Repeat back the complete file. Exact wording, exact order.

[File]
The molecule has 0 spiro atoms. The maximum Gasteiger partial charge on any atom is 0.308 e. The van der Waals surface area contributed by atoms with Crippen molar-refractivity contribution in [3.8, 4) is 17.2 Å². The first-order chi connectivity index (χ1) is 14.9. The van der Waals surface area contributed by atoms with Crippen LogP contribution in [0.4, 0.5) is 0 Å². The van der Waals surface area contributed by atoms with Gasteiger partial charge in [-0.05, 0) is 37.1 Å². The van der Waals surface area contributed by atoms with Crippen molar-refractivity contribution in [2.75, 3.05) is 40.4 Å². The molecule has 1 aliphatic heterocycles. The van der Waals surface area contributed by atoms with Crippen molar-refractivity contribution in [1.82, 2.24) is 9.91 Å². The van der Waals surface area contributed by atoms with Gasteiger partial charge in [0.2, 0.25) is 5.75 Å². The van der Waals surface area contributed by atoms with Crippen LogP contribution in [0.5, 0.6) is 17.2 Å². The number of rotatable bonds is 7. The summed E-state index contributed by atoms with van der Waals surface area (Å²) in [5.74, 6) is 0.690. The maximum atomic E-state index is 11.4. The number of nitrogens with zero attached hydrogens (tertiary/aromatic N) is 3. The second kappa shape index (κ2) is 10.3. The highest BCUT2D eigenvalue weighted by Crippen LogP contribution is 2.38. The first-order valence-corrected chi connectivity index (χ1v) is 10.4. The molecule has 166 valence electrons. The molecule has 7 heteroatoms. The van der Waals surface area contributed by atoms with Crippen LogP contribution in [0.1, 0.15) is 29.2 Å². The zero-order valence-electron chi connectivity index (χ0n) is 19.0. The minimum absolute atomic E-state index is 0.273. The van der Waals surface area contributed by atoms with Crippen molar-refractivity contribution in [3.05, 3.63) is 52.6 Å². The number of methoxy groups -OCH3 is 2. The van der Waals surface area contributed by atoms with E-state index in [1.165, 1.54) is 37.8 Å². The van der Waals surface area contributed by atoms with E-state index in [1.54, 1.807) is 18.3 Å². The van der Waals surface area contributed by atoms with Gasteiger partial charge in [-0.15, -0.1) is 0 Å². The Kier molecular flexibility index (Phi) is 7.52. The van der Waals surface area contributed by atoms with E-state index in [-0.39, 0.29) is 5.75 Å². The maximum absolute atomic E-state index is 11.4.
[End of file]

The molecule has 0 spiro atoms. The maximum Gasteiger partial charge on any atom is 0.308 e. The van der Waals surface area contributed by atoms with Crippen molar-refractivity contribution in [3.8, 4) is 17.2 Å². The first-order chi connectivity index (χ1) is 14.9. The van der Waals surface area contributed by atoms with Crippen LogP contribution in [0.4, 0.5) is 0 Å². The van der Waals surface area contributed by atoms with Gasteiger partial charge in [-0.05, 0) is 37.1 Å². The van der Waals surface area contributed by atoms with Crippen molar-refractivity contribution in [2.75, 3.05) is 40.4 Å². The molecule has 1 aliphatic heterocycles. The van der Waals surface area contributed by atoms with Crippen molar-refractivity contribution in [1.82, 2.24) is 9.91 Å². The van der Waals surface area contributed by atoms with Gasteiger partial charge in [0.2, 0.25) is 5.75 Å². The van der Waals surface area contributed by atoms with Crippen LogP contribution in [0.5, 0.6) is 17.2 Å². The number of rotatable bonds is 7. The summed E-state index contributed by atoms with van der Waals surface area (Å²) in [5.74, 6) is 0.690. The maximum atomic E-state index is 11.4. The number of nitrogens with zero attached hydrogens (tertiary/aromatic N) is 3. The second kappa shape index (κ2) is 10.3. The highest BCUT2D eigenvalue weighted by Crippen LogP contribution is 2.38. The first-order valence-corrected chi connectivity index (χ1v) is 10.4. The molecule has 166 valence electrons. The molecule has 7 heteroatoms. The van der Waals surface area contributed by atoms with Crippen LogP contribution in [0.1, 0.15) is 29.2 Å². The zero-order valence-electron chi connectivity index (χ0n) is 19.0. The minimum absolute atomic E-state index is 0.273. The van der Waals surface area contributed by atoms with Crippen molar-refractivity contribution in [3.05, 3.63) is 52.6 Å². The number of methoxy groups -OCH3 is 2. The van der Waals surface area contributed by atoms with E-state index in [1.165, 1.54) is 37.8 Å². The van der Waals surface area contributed by atoms with E-state index in [1.54, 1.807) is 18.3 Å². The van der Waals surface area contributed by atoms with Gasteiger partial charge in [-0.15, -0.1) is 0 Å². The Kier molecular flexibility index (Phi) is 7.52. The van der Waals surface area contributed by atoms with E-state index in [-0.39, 0.29) is 5.75 Å². The maximum absolute atomic E-state index is 11.4.